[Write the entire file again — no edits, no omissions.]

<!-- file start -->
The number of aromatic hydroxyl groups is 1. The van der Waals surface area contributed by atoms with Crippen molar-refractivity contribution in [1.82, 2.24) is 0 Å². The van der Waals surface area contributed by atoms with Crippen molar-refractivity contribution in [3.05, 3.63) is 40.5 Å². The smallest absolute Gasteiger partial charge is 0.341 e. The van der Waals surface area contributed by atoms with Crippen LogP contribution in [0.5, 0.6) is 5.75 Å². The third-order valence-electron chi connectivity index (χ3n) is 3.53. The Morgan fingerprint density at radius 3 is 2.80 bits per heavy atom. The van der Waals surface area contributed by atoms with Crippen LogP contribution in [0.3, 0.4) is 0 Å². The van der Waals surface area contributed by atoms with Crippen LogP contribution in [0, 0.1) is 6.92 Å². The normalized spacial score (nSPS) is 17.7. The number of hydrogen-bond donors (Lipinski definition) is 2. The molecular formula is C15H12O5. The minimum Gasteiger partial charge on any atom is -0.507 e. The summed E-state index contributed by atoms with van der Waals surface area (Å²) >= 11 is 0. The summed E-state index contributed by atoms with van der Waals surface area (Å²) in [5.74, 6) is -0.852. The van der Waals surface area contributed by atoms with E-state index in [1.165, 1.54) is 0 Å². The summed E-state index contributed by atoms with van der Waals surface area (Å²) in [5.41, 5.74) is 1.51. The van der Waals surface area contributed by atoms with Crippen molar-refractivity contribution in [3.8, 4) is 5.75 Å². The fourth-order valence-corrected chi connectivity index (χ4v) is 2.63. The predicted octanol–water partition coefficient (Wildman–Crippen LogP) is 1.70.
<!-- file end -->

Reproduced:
The number of aromatic hydroxyl groups is 1. The van der Waals surface area contributed by atoms with Crippen molar-refractivity contribution in [1.82, 2.24) is 0 Å². The van der Waals surface area contributed by atoms with Crippen molar-refractivity contribution in [3.05, 3.63) is 40.5 Å². The smallest absolute Gasteiger partial charge is 0.341 e. The van der Waals surface area contributed by atoms with Crippen LogP contribution in [0.5, 0.6) is 5.75 Å². The third-order valence-electron chi connectivity index (χ3n) is 3.53. The Morgan fingerprint density at radius 3 is 2.80 bits per heavy atom. The van der Waals surface area contributed by atoms with Crippen LogP contribution in [0.3, 0.4) is 0 Å². The van der Waals surface area contributed by atoms with Crippen LogP contribution in [0, 0.1) is 6.92 Å². The normalized spacial score (nSPS) is 17.7. The number of hydrogen-bond donors (Lipinski definition) is 2. The molecular formula is C15H12O5. The minimum Gasteiger partial charge on any atom is -0.507 e. The summed E-state index contributed by atoms with van der Waals surface area (Å²) >= 11 is 0. The summed E-state index contributed by atoms with van der Waals surface area (Å²) in [5.74, 6) is -0.852. The van der Waals surface area contributed by atoms with E-state index in [1.165, 1.54) is 0 Å². The summed E-state index contributed by atoms with van der Waals surface area (Å²) in [5.41, 5.74) is 1.51. The van der Waals surface area contributed by atoms with Crippen molar-refractivity contribution in [3.8, 4) is 5.75 Å². The fourth-order valence-corrected chi connectivity index (χ4v) is 2.63. The predicted octanol–water partition coefficient (Wildman–Crippen LogP) is 1.70.